BY: ANDREA GARCIA RODRIGUEZ
The 2014 Indian elections are already a reference point in the marketing world for the remarkable materialization of Narendra Modi as a brand. As David Aaker explains, the recipe had three main ingredients: making a regional brand national, cleaning the dirty past and connecting with urban and young voters, for in 2014, 150 million Indian people would have voted for the first time. These three lines were supported by extensive literature and propaganda, even featuring comic books where guided by a heroic behavior, a young Modi would save animals, pray in the temple or would prepare Ayurvedic medicine for his mother.
His many successes as the Chief Minister of Gujarat gave him the necessary political prestige. Touted as a good administrator with vivid ideas on development and economic growth, he won his nationalist Bharatiya Janata Party (BJP) the majority in the lower chamber of Parliament; a feat that has not happened in 30 years. Almost four years have passed since, and Narendra Modi continues to be the most popular Indian leader, with 88% on average favoring him, exceeding 90% in the Southern states and even in Punjab, where the majority of the population profess the Sikh faith.
Data from the Pew Research Centre and the World Economic Forum revealed that only a year after the 2014 election most of the country believed India was on the right track, a still-present upward trend, versus the 29% existing in the pre-Modi era. Before Modi took office, India’s political scene was a sum of the Congress Party, the left who sought to represent the impoverished segments of society, and the BJP, apostles of Hindutva. The vacuum of power generated by the declining morale and appeal of the Congress Party amid the corruption scandals was the perfect breeding ground for the BJP victory in 2014; a party that rules in 19 out of 29 states after the Gujarat elections of December 2017.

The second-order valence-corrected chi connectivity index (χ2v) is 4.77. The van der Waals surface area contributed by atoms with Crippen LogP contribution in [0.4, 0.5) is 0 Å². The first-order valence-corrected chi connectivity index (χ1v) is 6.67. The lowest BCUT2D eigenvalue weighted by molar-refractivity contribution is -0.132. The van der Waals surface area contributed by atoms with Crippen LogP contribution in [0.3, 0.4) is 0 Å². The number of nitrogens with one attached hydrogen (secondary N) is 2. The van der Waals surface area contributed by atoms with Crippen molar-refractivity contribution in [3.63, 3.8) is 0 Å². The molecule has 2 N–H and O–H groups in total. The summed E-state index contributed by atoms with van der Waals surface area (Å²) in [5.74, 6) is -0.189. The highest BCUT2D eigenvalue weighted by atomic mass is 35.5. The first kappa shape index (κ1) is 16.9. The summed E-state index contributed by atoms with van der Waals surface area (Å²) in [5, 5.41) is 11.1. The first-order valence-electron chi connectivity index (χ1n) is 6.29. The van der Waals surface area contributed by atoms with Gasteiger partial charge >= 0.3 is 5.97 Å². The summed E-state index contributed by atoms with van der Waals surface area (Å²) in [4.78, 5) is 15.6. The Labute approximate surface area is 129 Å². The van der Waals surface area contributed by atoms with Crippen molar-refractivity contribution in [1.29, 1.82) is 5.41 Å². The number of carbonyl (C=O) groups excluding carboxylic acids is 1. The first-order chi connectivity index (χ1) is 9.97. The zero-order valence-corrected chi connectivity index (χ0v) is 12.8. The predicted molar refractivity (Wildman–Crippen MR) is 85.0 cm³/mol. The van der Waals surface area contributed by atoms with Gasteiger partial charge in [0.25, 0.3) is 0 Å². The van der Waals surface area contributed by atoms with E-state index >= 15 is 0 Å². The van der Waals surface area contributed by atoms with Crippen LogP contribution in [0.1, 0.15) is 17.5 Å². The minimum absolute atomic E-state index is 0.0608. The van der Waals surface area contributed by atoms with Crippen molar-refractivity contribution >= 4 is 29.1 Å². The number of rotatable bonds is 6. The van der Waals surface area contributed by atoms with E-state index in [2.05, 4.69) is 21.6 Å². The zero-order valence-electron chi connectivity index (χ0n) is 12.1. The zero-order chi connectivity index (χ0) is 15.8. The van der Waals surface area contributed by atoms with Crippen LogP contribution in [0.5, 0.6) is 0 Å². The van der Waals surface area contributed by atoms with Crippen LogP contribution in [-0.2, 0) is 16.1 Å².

The BJP has always criticized the secular policies of the Congress Party, advocating for the establishment and recognition of the Hindu culture for India. Accordingly, one of the landmarks for the party was in 1992 when the demolition of the Mosque of Bābur, where the concept of cultural nationalism overtook the ideological nationalism. The fall of the Babri Mosque, which was located in an area considered sacred by Hinduism, was the culmination of the Ram Janabhoomi (literally translating to Ram’s birthplace) movement with many BJP leaders at its helm. Albeit the party, due to criticism, later conceived Hindutva as a renaissance – abstract, engaging, to be developed organically – and less as a goal to be achieved by active means, the fall of the mosque marked a decisive shift towards identity politics. Since then, the lack of a serious condemnation of violence towards minorities by PM Modi was even noticed by then-President Barack Obama in 2015, who condemned the persecution of people “for their beliefs and heritage” in recent times. Modi, whose unapologetic attitude towards the 2002 Gujarat riots that saw the death of thousands, resulted in him being denied entry into the United States.